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Trade US-64 for fresh bonds
THE WAY OUT
US-64 :WHERE TO RUN'
A.If you hold less than 5000 US-64 units (mostly middle income families) you have one of three options:
  • Sell it back now to UTI at Rs 11.80 a unit.
  • Wait till May and sell back to UTI at Rs 12 a unit (best option if you are really a small holder with limited income, as US-64 transactions are also free of capital gains tax).
  • Trade it in for new bonds, which carry a tax- free income of 6.75% (If you are paying income tax at the top of the bracket i.e. at 30 per cent, then this is your chance for a good rate of return - because of the tax-free status the effective rate of return is 10%).
B. If you hold more than 5000 US-64 units (mostly high-income individuals, companies, institutions like schools, temples and universities).
  • Sell now in the secondary market at market price, which is about Rs 9.75 a unit.
  • Wait till May and sellback to UTI at Rs 10.(Both these transaction are free of capital gains tax and hence not bad deals).
  • Trade in for new bonds (You would probably be paying income tax at the top bracket and need a tax-free option - here is your chance to get one. If you pay 30% income tax, the 6.75% tax-free return translates into an effective return rate of 10%)

New Delhi, March 13: If you hold units in US-64, the popular mutual fund scheme which went through rough weather last year, and were wondering what to do with it — sell it, or junk it — the government has come up with another option: trade it.

The government today announced that it would give US-64 unit holders an option to trade in their units in May for a new five-year bond that would give them an assured, tax-free 6.75 per cent rate of return.

If the holder pays a 30 per cent income tax at the top of the bracket, this perhaps is the best option. A tax free 6.75 per cent translates into a little over 10 per cent effective rate of return on an investment for most categories which is guaranteed by the government and, hence, is rock solid.

The 10 per cent effective rate of return is better than most interest rate offerings on other instruments except the RBI Relief Bonds where the investment cap is Rs 2 lakh and the yet-to-be launched pension scheme where the investment limit is a little over Rs 22,000.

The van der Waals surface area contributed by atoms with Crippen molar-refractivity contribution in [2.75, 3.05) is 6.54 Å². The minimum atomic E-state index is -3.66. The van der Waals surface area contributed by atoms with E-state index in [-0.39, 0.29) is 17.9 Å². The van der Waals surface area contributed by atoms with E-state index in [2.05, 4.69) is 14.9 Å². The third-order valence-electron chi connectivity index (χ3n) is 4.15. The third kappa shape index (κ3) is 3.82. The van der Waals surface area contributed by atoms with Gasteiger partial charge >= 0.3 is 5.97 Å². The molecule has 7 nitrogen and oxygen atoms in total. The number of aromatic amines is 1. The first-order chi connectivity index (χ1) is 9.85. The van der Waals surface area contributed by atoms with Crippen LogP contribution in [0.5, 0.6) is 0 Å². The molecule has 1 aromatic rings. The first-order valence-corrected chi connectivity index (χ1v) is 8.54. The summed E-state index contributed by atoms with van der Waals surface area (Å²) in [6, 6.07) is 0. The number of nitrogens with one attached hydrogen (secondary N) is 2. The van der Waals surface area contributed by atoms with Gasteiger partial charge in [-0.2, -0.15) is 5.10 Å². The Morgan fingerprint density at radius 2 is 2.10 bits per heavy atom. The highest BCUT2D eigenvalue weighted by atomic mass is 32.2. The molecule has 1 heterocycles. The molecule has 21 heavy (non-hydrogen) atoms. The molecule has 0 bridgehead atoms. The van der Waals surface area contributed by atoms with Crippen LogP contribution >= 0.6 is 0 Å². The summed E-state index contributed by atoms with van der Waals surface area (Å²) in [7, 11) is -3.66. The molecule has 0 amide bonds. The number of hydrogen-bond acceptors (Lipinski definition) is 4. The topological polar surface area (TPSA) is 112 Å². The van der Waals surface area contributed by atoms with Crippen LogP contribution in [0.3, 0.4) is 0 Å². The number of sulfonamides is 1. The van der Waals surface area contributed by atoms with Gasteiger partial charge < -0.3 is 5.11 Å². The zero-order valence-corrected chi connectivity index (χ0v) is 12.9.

If you are a corporate, the effective yield will be 10.52 per cent. If you are an individual in the top tax bracket, the effective rate will be 10.07 per cent. But if you are on the lowest rung of the tax ladder — which means you pay just 10 per cent tax — the effective yield from the bond will be just 7.5 per cent. And if you don’t pay tax, the earnings will remain at 6.75 per cent.

The five-year bond will be one of the last assured return schemes to be guaranteed by the government, ensuring the safety of your investment.

Because it is tax-free and can still be traded on the secondary market, the holder could also find other high income tax-payee buyers who would love to put their money into an instrument that is safe, where the return is assured and tax free. “Yes, we feel it could trade at over Rs 10 in the market,” finance ministry officials said.

Finance secretary S Narayan said the bonds have been designed keeping in mind institutional investors like temples, schools and universities. But they could well be what you wanted. However, a word of caution. If you are truly a small investor with less than 500 units, then you might consider redeeming it. UTI will give you Rs 12 a unit when you do so on or after May 31. (If you hold more than 5,000 units you would get just Rs 10 a unit).

You could go in for the redemption if you are one of those, whose income is not in the top tax bracket, say a pensioner. A tax-free scheme may not be all that interesting to you. The rate of return would be. Redemption is not a bad idea as earnings are free of capital gains.

Or, you could go in for redemption if you have some investment scheme up your sleeve or need the money for some current expense — buying a flat or a marriage or something else.

But if you are in the top income bracket or are still confused about what to do with your US-64 units and feel you still need a safe house investment, then the five-year bond is not a bad deal. After all it is tax free and it is safe.

The UTI will call for an option for bonds from unit holders who will have to make up their minds between March 15 and April 4. Bonds will be issued to those who say yes to bonds as well as to anyone who does not specifically say he wants the cash back. So, better make up your mind fast.

New savings bond

The government today also launched a new five-year savings bond offering 6.5 per cent return from March 24 for domestic residents without an investment ceiling, which would be exempted from income and wealth tax. The bonds will be issued in demat form with a minimum Rs 1,000, an official announcement said.

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